Author: Darshana Kalyanpur
A few years back, if someone would have said that we could teach students sitting in our houses, we would not have believed it. But in 2020, this is the reality. Remote virtual teaching is the New Normal as we can put it. When remote teaching began in other parts of the world, I knew some day maybe we would be asked to do it as well, but how?
I was apprehensive, and I am sure many teachers around the world must have faced the same situation as teaching is not something that can be done looking at the screen and talking to students. Having said that, the parents would have their own doubts on how this system would work as well, for them their little ones would be sitting in front of the screen for 4 hours and expected to learn from it.
The thought kept running across my mind that it would not only be the students who are sitting and listening to me but given the age range of my students who are in grade 2, families are sitting and listening and analyzing me on my skills as well. But then I thought to myself, I have to be myself and not think of anything else that would dampen my spirit.
This shift for me was less about academics and more about the learning of new skills and ideas they would be acquiring during this time of isolation. It was tricky to conduct an online conference with a full class of 30 and do the same kind of fluent give and take that we were used to in our classroom. At the beginning of remote learning, I was concerned about getting students connected. I was checking to see if they logged on every day. The most important task on my mind was how to keep them glued to the chair when I cannot see them.
But gradually things fell into place, it became a normal routine to start with a prayer then have the tutor period to brief them about the day and talk to them in general. I tried teaching them in different styles and used different techniques. I am an IBPYP teacher and the focus in the PYP curriculum is more on hands on activities which was a huge challenge in the current scenario. The focus now was more on how to teach along with what to teach.
Giving students a choice to how they show their learning has been more successful than holding them to stricter requirements. Students were conducting their own research to share, gathering information and making their own bar graphs. At the start of remote learning, I focused on giving students lots of work to complete. I was worried they were missing out on content. As we went further along in remote learning, it was apparent that students and more than them the parents who were overwhelmed and frustrated. Instead of thinking about what work students missed, I focused on what students could continue to do and what they could be creating.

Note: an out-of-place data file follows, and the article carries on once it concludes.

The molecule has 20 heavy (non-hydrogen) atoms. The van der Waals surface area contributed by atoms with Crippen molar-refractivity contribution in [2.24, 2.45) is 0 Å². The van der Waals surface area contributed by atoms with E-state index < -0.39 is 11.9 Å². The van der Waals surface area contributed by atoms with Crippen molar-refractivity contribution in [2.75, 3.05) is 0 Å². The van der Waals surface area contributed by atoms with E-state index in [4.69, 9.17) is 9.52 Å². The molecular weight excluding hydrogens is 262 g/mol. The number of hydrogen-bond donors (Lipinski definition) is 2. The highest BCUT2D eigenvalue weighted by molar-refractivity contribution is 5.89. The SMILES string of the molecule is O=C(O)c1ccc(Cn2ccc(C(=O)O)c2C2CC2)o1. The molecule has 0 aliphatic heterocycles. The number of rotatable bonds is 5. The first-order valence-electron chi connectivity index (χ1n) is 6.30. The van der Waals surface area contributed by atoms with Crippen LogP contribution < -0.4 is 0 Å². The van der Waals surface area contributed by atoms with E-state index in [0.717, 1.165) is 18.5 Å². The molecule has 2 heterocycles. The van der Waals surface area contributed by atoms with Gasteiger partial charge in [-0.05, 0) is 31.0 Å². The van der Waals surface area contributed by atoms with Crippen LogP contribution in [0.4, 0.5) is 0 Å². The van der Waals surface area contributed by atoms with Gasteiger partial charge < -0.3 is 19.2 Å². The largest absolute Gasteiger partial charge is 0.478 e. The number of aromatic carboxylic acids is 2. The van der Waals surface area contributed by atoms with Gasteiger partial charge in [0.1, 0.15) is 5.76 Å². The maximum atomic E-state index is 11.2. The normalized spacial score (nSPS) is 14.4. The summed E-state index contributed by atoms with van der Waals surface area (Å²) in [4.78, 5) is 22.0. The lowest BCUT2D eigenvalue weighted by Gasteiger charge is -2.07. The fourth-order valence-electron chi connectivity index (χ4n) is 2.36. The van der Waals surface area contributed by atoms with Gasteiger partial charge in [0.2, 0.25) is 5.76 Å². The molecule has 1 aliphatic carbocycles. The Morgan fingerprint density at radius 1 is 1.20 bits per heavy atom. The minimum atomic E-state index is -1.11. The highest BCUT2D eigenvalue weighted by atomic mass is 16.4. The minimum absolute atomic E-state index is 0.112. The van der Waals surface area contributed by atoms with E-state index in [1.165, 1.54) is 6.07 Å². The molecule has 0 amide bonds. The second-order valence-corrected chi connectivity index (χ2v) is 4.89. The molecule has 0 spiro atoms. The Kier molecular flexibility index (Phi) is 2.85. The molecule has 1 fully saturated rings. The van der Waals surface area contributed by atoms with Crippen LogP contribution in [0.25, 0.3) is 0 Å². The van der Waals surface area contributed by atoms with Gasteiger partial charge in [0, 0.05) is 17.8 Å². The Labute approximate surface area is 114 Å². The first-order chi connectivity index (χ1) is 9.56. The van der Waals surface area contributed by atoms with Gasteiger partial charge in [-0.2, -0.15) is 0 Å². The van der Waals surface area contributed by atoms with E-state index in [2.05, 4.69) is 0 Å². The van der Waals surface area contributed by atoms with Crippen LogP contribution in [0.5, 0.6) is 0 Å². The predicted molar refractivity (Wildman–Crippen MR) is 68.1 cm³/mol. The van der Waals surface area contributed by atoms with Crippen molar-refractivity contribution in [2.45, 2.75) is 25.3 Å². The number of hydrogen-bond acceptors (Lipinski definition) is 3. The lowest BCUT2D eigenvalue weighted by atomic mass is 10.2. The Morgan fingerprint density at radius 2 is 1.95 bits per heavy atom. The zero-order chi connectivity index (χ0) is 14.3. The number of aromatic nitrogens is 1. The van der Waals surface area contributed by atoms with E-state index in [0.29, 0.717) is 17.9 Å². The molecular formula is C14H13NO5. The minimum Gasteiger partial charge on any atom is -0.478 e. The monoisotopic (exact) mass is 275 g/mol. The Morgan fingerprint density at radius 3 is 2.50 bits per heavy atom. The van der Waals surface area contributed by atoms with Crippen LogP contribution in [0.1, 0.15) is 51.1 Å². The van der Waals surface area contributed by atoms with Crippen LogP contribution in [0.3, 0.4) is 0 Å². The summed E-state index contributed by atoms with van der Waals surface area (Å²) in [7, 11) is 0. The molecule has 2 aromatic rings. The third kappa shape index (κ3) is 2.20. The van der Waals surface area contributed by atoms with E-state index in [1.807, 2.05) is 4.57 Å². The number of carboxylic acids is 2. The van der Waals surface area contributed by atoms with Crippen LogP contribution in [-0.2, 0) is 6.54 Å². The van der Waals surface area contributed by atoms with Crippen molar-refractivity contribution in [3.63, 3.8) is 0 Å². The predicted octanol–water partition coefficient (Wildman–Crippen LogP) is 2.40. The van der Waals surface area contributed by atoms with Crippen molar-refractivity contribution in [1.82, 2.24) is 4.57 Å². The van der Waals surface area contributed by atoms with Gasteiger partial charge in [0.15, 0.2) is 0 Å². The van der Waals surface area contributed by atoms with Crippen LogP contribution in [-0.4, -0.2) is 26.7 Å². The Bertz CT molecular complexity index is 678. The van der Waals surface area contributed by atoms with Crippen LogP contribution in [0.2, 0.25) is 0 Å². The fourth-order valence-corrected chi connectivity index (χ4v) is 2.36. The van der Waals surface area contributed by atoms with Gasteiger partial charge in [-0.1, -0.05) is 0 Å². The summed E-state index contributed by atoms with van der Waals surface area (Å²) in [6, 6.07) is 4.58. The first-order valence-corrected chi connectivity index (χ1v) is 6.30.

I made different cartoons while teaching them Math.
Introduced them to Perry the place value Robot, DOJOB the data man, Adam the addition boy, Steven even and odd Todd were a few to start with. Students would be curious to know who would they meet in Math.
Gradually I started with Brain break challenges before the start of Math, which I have at the end of the day, my 4th session. The brain break was a good booster for students who would enjoy this and look forward to do certain challenges before we would start off with Math. In this we would together do some hand and finger exercises which are good for brain and boosting memory. Tutor period became more of sharing each other’s talent. Students would post their video of singing, playing piano, presentation of something they enjoyed etc.
I kept exploring more teaching apps which would help me connect better with my students. Classkick was one such app in which students would do their assignment and I would be able to check it in real time. This was something we really enjoyed as I could see their work during the class and also check it at the same time and comment and help them if they were wrong. Google classroom was a platform which we used to share work and helped immensely.
After five weeks of remote teaching, one thing has not changed—keeping clear and constant communication with families and students as a priority for success. I have always had very strong relationships with parents and students. Now when I look back I feel, probably Virtual teaching wasn’t that bad as much as I thought it would be. I felt more connected to my students. So much of what we do is built on relationships and trust, and students still need to communicate with us to make this transition easier for them.
Now, I am pretty well plunged into the waters of Google Classroom, I have learned to manage my own time better by scheduling assignments at the end of the session. Now is the time to hold our students’ hands more than we might during a typical school day or week. They need us to be more compassionate. I have tried to be more empathetic toward each of my student and just take one day at a time. This pandemic shall end soon but this experience I will cherish always and will be etched in my heart forever.
Here are few interesting websites which have been made free for kids to be active while at home: